Mother and Baby

Write a birth plan for your birth partner

Write a birth plan for your birth partner

‘Your birth partner’s job is crucial,’ says Sheena Byrom OBE, a midwife consultant, leader of the Midwifery Unit Network and author of Catching Babies.

‘It’s important that they know what’s important to you, and how best to support you, way before you go into labour.’

Writing a birth plan for your birth partner will kick-start conversations about how you’re going to work together through labour. It’ll give you time to try out some different techniques, and find out what you like – and more importantly, what you don’t like – way before those contractions start.

Think of this birth plan as a set of instructions to be used alongside your medical plan, outlining what your partner should do to support you during labour and birth.

‘Discuss it at length together,’ says Sheena, ‘since the methods you use will be completely personal. You might want to play certain music, set the lights at a particular level, or try massage or relaxation techniques.’

What will your partner do while you’re in labour?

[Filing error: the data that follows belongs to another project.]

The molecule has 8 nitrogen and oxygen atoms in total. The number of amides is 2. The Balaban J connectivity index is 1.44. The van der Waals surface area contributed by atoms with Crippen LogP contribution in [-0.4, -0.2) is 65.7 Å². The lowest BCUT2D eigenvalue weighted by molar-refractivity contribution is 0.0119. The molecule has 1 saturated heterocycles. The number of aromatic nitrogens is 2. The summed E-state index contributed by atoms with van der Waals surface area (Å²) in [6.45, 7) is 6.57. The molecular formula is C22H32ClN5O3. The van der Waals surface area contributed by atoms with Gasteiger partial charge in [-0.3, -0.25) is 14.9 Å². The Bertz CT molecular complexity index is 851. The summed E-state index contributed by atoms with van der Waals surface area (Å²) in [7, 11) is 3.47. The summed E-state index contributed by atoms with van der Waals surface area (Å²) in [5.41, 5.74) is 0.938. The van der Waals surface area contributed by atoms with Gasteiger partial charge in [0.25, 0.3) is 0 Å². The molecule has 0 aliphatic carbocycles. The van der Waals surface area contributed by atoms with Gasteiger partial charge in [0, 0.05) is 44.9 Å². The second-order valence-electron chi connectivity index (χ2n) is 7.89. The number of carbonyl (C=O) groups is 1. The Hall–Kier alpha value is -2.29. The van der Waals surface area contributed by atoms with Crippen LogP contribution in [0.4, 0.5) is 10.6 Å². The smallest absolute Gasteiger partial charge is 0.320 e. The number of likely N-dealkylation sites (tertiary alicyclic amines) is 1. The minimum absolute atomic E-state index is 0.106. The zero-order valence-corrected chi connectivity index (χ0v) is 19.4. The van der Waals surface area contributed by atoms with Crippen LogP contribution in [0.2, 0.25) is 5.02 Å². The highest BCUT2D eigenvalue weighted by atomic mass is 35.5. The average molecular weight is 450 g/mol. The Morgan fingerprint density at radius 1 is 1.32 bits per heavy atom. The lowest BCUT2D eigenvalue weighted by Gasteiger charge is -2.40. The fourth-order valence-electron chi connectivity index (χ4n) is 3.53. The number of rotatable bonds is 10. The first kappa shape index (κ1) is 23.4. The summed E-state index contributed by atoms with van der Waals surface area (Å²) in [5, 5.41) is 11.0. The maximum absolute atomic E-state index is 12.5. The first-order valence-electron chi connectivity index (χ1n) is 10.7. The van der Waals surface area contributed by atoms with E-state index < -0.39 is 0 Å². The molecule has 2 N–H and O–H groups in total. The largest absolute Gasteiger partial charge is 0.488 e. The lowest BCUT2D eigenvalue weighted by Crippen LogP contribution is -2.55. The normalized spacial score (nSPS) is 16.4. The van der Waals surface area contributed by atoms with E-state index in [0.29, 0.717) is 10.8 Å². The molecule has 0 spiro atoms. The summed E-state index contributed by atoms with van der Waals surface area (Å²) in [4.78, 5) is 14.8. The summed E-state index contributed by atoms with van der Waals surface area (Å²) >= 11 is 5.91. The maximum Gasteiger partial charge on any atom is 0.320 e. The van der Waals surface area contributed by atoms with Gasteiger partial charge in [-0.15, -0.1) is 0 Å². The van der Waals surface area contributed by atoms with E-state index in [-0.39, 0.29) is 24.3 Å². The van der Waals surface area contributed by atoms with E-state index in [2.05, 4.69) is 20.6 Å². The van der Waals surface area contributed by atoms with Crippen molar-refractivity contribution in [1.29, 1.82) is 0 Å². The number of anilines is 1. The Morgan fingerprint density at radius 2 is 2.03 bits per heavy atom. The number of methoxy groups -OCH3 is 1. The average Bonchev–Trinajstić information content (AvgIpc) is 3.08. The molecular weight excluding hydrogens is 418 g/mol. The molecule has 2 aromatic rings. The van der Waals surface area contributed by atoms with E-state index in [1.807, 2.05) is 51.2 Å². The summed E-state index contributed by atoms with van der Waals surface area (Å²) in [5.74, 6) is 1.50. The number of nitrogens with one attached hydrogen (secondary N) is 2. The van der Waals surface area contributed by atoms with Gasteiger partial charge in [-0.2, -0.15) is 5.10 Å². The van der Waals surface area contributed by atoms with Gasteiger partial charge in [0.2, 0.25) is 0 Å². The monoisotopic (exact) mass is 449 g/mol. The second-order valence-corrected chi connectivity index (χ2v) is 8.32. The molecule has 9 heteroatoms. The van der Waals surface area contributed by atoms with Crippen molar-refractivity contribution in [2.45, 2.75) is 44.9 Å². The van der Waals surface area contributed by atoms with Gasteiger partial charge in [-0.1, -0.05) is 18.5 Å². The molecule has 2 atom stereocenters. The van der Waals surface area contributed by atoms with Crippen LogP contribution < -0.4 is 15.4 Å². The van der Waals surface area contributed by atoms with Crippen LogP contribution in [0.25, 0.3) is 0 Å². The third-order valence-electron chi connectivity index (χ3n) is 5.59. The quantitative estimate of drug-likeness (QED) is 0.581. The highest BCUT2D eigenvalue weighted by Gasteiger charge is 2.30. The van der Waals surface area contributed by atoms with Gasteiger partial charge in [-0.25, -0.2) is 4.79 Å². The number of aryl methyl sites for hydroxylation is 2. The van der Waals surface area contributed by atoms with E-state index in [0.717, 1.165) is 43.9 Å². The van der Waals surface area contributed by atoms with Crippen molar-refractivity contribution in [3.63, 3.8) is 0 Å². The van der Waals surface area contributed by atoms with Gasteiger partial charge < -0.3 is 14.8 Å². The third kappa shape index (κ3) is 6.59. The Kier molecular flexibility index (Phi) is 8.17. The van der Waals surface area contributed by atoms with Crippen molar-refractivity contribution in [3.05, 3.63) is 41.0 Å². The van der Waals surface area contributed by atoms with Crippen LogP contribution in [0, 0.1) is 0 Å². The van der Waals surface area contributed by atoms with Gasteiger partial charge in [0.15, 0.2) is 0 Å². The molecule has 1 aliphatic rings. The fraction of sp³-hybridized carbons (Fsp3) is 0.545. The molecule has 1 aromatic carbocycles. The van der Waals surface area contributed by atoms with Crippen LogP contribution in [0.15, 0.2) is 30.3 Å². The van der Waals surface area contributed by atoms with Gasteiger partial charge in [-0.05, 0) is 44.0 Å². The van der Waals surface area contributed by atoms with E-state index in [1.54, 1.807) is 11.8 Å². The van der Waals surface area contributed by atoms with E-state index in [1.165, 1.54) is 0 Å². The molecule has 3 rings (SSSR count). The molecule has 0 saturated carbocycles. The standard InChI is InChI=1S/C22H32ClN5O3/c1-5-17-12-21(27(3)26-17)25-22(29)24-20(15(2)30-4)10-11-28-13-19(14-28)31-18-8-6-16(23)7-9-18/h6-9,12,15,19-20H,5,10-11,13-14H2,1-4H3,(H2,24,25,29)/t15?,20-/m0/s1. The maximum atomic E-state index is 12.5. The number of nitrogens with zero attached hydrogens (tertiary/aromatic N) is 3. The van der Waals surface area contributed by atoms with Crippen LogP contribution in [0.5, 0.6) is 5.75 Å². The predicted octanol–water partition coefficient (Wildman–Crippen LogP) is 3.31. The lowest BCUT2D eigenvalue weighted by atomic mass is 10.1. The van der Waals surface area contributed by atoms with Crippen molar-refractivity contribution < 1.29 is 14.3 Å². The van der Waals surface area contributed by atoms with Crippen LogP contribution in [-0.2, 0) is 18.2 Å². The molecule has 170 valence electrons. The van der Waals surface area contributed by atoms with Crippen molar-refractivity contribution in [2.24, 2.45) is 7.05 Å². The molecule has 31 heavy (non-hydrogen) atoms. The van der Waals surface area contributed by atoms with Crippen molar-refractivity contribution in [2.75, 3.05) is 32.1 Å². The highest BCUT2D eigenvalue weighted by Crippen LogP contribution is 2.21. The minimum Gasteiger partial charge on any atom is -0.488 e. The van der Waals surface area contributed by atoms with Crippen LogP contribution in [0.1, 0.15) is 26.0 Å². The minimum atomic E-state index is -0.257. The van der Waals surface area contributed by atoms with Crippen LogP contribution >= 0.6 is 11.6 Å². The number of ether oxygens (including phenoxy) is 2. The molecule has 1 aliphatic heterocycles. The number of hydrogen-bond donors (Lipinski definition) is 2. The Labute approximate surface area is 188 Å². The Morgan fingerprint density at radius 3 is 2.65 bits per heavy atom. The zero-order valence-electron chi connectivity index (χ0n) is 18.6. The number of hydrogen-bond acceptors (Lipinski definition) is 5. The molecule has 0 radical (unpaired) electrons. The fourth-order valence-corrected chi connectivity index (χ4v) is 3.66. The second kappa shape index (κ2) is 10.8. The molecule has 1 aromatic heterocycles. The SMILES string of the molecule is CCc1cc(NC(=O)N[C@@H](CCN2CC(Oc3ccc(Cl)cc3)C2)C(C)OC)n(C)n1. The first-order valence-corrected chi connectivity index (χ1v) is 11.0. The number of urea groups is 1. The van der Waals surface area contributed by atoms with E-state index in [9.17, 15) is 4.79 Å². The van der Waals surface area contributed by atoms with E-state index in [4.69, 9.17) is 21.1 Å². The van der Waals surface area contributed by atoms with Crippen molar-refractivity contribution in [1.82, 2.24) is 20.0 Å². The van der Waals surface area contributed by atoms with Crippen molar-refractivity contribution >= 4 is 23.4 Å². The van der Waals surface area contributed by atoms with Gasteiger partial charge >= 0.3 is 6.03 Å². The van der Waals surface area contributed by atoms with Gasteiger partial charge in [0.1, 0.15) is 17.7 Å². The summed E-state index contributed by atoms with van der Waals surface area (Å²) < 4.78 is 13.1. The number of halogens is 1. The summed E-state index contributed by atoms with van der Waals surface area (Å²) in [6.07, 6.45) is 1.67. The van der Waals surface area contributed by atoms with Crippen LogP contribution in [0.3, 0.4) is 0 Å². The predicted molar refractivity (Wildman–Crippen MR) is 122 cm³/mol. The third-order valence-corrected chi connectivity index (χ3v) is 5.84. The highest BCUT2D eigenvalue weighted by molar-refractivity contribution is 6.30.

Note down specific duties for your partner too, such as timing your contractions and monitoring how fast they are coming, so that you can assess whether you need to be heading to hospital or calling your midwife.

It should also be their responsibility to make sure you’re eating and drinking healthily. Include plans for transporting you to hospital, and a checklist of things to pack into the car and your hospital bag, and even the hospital’s postcode.

If you have older children, then you’ll need to plan childcare too. You might want them to be present during some part of your labour, or you might not: make the necessary arrangements and make it your partner’s responsibility to ensure that happens on the day.

Once you are in established labour and your midwife is present, your birth partner will act as your advocate, representing your wishes to the medical team.

‘One of their key duties is to build a relationship with your carer,’ says Sheena, ‘and to make sure the lines of communication are as open as possible.’

That means they need to be able to represent you clearly and powerfully, but not forcefully or obstructively. So, think both about the dynamic between the two of you, and the way they communicate with others.


‘Your birth partner’s job is to be led by you, to be a constant support, but to melt into the background, so that your needs are at the forefront,’ explains Sheena.

‘Note down specific duties to perform during established labour,’ advises Sheena, ‘like giving you a sip of water at agreed intervals, adopting support positions during contractions or coaching you with your breathing, and anticipating what you might want next.’

That way, with your partner fully briefed on what their role is, you won’t have to be forever giving instructions about what you need them to do next.


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